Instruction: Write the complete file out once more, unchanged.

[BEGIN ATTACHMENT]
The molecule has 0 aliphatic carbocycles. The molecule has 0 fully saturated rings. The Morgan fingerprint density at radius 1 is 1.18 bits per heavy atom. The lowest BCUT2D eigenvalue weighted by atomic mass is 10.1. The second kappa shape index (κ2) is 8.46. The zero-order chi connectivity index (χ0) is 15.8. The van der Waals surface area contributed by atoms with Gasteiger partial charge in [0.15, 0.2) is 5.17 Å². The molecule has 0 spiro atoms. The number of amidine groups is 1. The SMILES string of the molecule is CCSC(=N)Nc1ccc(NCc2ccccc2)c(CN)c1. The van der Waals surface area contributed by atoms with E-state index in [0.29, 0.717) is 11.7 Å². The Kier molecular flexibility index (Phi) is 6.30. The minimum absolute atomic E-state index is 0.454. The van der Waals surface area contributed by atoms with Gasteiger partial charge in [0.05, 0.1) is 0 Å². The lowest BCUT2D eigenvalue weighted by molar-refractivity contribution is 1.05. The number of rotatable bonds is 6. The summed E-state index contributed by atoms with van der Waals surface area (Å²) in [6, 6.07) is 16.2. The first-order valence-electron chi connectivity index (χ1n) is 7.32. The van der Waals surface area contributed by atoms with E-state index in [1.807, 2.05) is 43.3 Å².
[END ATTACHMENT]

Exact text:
The molecule has 0 aliphatic carbocycles. The molecule has 0 fully saturated rings. The Morgan fingerprint density at radius 1 is 1.18 bits per heavy atom. The lowest BCUT2D eigenvalue weighted by atomic mass is 10.1. The second kappa shape index (κ2) is 8.46. The zero-order chi connectivity index (χ0) is 15.8. The van der Waals surface area contributed by atoms with Gasteiger partial charge in [0.15, 0.2) is 5.17 Å². The molecule has 0 spiro atoms. The number of amidine groups is 1. The SMILES string of the molecule is CCSC(=N)Nc1ccc(NCc2ccccc2)c(CN)c1. The van der Waals surface area contributed by atoms with E-state index in [0.29, 0.717) is 11.7 Å². The Kier molecular flexibility index (Phi) is 6.30. The minimum absolute atomic E-state index is 0.454. The van der Waals surface area contributed by atoms with Gasteiger partial charge in [0.05, 0.1) is 0 Å². The lowest BCUT2D eigenvalue weighted by molar-refractivity contribution is 1.05. The number of rotatable bonds is 6. The summed E-state index contributed by atoms with van der Waals surface area (Å²) in [6, 6.07) is 16.2. The first-order valence-electron chi connectivity index (χ1n) is 7.32. The van der Waals surface area contributed by atoms with E-state index in [1.807, 2.05) is 43.3 Å².